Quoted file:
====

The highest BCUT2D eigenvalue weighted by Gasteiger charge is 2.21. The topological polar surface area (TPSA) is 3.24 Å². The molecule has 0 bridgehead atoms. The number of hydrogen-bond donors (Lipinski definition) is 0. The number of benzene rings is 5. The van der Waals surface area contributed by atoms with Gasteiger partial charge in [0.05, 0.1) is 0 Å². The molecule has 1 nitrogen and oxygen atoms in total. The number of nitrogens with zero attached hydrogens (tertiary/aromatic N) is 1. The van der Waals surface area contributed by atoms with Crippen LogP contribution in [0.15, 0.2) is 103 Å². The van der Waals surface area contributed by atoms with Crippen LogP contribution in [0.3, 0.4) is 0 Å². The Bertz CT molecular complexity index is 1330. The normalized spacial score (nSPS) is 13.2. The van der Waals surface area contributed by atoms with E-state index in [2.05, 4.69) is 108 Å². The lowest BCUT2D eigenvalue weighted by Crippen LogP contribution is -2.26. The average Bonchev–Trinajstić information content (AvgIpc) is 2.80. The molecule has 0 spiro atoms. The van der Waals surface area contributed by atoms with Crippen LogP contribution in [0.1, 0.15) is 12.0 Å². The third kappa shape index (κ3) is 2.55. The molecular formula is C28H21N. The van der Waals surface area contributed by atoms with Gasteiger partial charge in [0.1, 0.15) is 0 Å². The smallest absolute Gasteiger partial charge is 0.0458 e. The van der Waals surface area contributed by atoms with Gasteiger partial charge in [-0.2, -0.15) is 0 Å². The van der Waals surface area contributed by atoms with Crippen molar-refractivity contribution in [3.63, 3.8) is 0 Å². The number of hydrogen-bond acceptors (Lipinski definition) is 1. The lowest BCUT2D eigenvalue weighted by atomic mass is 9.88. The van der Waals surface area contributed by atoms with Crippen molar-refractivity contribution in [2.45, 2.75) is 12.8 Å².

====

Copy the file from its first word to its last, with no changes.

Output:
The highest BCUT2D eigenvalue weighted by Gasteiger charge is 2.21. The topological polar surface area (TPSA) is 3.24 Å². The molecule has 0 bridgehead atoms. The number of hydrogen-bond donors (Lipinski definition) is 0. The number of benzene rings is 5. The van der Waals surface area contributed by atoms with Gasteiger partial charge in [0.05, 0.1) is 0 Å². The molecule has 1 nitrogen and oxygen atoms in total. The number of nitrogens with zero attached hydrogens (tertiary/aromatic N) is 1. The van der Waals surface area contributed by atoms with Crippen LogP contribution in [0.15, 0.2) is 103 Å². The van der Waals surface area contributed by atoms with Crippen LogP contribution in [0.3, 0.4) is 0 Å². The Bertz CT molecular complexity index is 1330. The normalized spacial score (nSPS) is 13.2. The van der Waals surface area contributed by atoms with E-state index in [2.05, 4.69) is 108 Å². The lowest BCUT2D eigenvalue weighted by Crippen LogP contribution is -2.26. The average Bonchev–Trinajstić information content (AvgIpc) is 2.80. The molecule has 0 spiro atoms. The van der Waals surface area contributed by atoms with Crippen LogP contribution in [0.1, 0.15) is 12.0 Å². The third kappa shape index (κ3) is 2.55. The molecular formula is C28H21N. The van der Waals surface area contributed by atoms with Gasteiger partial charge in [0.1, 0.15) is 0 Å². The smallest absolute Gasteiger partial charge is 0.0458 e. The van der Waals surface area contributed by atoms with Gasteiger partial charge in [-0.2, -0.15) is 0 Å². The van der Waals surface area contributed by atoms with Crippen molar-refractivity contribution in [3.63, 3.8) is 0 Å². The number of hydrogen-bond acceptors (Lipinski definition) is 1. The lowest BCUT2D eigenvalue weighted by atomic mass is 9.88. The van der Waals surface area contributed by atoms with Crippen molar-refractivity contribution in [2.45, 2.75) is 12.8 Å².